Trip Start Feb 03, 2008
33Trip End Aug 16, 2009
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Where I stayed
What had happened in this place?
I examined the crumbling wall. Were these striations and grooves in the rock from the wind alone? Could an army have destroyed this, or was the destroyer the oldest kind of enemy--time?
Half-left houses, their dark doors and windows eyes in melting giants' faces, leer at us but the city doesn't seem sad. It's a playground, a carnival of history. Here, Silk Road caravans rested on their way east or west. A dozen empires ruled and fell. Religions waxed and waned. How many people lived here? I wondered as Dan and I walked
We found the largest temple, as impressive in size as some of the ones we saw in Egypt. A few foreigners hurried in and out on whirlwind tours,determined to take in the Jiaohe Ruins' 2,000 years of history in forty minutes before their tour bus stranded them. Dan and I ignored them, entranced by black beetles crawling out of their hidey-holes as the shadows grew longer. I noticed that the smaller bugs came out first, then the bigger ones. Maybe that's how you get to be a big beetle, by being slow.
A map and historical description near the park's gate describe Jiaohe's high-sided rocky island as 'a willow leaf' pointing north. The residents, who were ousted by the Mongols in the 13th century, lived far above the flowing waters, protected by high cliffs on both sides of the river. The main gates led visitors up through the residential districts to the government buildings and then out to the temple district on the very tip of the willow leaf . The monasteries probably housed tens of thousands of Buddhist monks, centuries before Islam made its way along the Silk Road to XinJiang.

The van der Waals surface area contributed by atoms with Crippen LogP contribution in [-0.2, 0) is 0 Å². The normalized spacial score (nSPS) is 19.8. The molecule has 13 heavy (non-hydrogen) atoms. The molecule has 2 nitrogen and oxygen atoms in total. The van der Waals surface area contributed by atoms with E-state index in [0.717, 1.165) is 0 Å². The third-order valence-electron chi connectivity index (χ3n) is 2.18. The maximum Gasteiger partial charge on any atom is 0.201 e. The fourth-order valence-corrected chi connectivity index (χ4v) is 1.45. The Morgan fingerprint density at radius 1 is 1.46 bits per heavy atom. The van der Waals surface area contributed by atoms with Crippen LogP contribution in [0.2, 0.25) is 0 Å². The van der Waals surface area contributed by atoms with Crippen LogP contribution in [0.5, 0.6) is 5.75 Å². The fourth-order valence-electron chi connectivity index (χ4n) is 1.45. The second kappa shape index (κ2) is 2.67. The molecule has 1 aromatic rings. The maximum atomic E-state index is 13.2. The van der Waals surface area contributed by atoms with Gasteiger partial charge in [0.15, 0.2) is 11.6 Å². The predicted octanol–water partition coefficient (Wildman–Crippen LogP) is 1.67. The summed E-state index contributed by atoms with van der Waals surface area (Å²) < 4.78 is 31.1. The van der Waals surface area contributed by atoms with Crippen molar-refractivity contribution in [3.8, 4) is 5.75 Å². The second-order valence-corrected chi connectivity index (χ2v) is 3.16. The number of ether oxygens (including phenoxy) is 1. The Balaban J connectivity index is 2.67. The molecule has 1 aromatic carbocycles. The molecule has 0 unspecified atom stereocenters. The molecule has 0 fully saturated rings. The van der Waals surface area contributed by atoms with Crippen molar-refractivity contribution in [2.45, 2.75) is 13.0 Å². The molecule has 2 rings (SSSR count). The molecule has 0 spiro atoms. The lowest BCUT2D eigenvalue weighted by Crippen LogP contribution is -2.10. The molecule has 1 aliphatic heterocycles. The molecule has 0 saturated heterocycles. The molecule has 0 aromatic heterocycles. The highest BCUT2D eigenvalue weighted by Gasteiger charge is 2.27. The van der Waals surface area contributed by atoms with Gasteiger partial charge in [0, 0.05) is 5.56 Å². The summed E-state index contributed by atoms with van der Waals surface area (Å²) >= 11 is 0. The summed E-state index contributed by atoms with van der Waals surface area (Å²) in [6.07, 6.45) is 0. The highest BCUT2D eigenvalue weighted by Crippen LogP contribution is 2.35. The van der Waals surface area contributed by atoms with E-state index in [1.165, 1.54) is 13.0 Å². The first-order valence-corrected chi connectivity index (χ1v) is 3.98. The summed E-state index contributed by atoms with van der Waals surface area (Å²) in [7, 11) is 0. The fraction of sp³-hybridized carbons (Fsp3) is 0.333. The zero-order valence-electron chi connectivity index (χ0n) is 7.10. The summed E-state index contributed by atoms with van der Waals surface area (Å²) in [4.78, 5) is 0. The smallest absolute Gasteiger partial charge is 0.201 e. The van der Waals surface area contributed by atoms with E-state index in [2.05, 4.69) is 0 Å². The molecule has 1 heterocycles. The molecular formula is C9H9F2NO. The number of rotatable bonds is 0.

Inside, a few scratched Buddha bodies decorate the niches in the main temple, though their heads have been souvenired, perhaps by 19th century Western visitors
Eventually, even the intermittent tour groups disappeared, and we worried about being locked in the park. We had seen some archaeologists or technicians restoring a few walls near the entrance, and so we hurried to see if they were still there. They were packing up so we too took our leave, finding a cab driver in the parking lot who was waiting for a few people, but willing to abandon them (we discovered their purses and snacks in his car!) for a few minutes to take us back to town.
What it cost:
*Entry to Jiaohe: 40 RMB each
*Taxi to/from Jiaohe: 15 RMB there, 20 back.
Tips for other travelers:
*Bargain with the taxi drivers-we asked around and found huge variations in price
*The park stays open at least until sunset
*Getting to Turpan from the train station (which says it's Turpan, but isn't) can be negotiated with a taxi driver. Usually it's 20 RMB per person, and the taxi takes four. There's also a local bus which stops somewhere near the train station parking lot. It costs 7 or 8 RMB.